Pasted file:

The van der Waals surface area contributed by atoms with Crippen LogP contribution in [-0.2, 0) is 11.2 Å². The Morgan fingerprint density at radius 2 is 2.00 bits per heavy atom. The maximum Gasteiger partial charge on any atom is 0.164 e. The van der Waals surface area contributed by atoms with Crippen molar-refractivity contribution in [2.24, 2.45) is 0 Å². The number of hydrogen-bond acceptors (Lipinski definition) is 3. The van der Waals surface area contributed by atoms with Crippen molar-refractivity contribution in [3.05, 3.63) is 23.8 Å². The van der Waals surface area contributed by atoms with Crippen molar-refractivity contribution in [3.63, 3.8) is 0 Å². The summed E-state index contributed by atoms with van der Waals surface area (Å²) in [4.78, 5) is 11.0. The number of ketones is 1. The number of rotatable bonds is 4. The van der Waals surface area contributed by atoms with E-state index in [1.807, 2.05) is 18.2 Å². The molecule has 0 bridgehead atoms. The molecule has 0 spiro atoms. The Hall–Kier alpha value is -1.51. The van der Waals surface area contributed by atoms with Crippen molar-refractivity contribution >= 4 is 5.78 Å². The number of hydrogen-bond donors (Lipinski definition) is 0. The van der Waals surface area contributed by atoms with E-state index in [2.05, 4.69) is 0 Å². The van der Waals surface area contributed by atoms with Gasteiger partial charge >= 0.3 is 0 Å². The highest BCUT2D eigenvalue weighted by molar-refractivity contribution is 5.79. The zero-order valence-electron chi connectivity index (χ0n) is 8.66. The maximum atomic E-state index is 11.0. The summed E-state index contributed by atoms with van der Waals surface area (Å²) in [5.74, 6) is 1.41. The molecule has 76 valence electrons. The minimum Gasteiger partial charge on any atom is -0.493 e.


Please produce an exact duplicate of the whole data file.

The van der Waals surface area contributed by atoms with Crippen LogP contribution in [-0.2, 0) is 11.2 Å². The Morgan fingerprint density at radius 2 is 2.00 bits per heavy atom. The maximum Gasteiger partial charge on any atom is 0.164 e. The van der Waals surface area contributed by atoms with Crippen molar-refractivity contribution in [2.24, 2.45) is 0 Å². The number of hydrogen-bond acceptors (Lipinski definition) is 3. The van der Waals surface area contributed by atoms with Crippen molar-refractivity contribution in [3.05, 3.63) is 23.8 Å². The van der Waals surface area contributed by atoms with Crippen molar-refractivity contribution in [3.63, 3.8) is 0 Å². The summed E-state index contributed by atoms with van der Waals surface area (Å²) in [4.78, 5) is 11.0. The number of ketones is 1. The number of rotatable bonds is 4. The van der Waals surface area contributed by atoms with E-state index in [1.807, 2.05) is 18.2 Å². The molecule has 0 bridgehead atoms. The molecule has 0 spiro atoms. The Hall–Kier alpha value is -1.51. The van der Waals surface area contributed by atoms with Crippen molar-refractivity contribution >= 4 is 5.78 Å². The number of hydrogen-bond donors (Lipinski definition) is 0. The van der Waals surface area contributed by atoms with E-state index in [2.05, 4.69) is 0 Å². The van der Waals surface area contributed by atoms with Gasteiger partial charge >= 0.3 is 0 Å². The highest BCUT2D eigenvalue weighted by molar-refractivity contribution is 5.79. The zero-order valence-electron chi connectivity index (χ0n) is 8.66. The maximum atomic E-state index is 11.0. The summed E-state index contributed by atoms with van der Waals surface area (Å²) in [5.74, 6) is 1.41. The molecule has 76 valence electrons. The minimum Gasteiger partial charge on any atom is -0.493 e.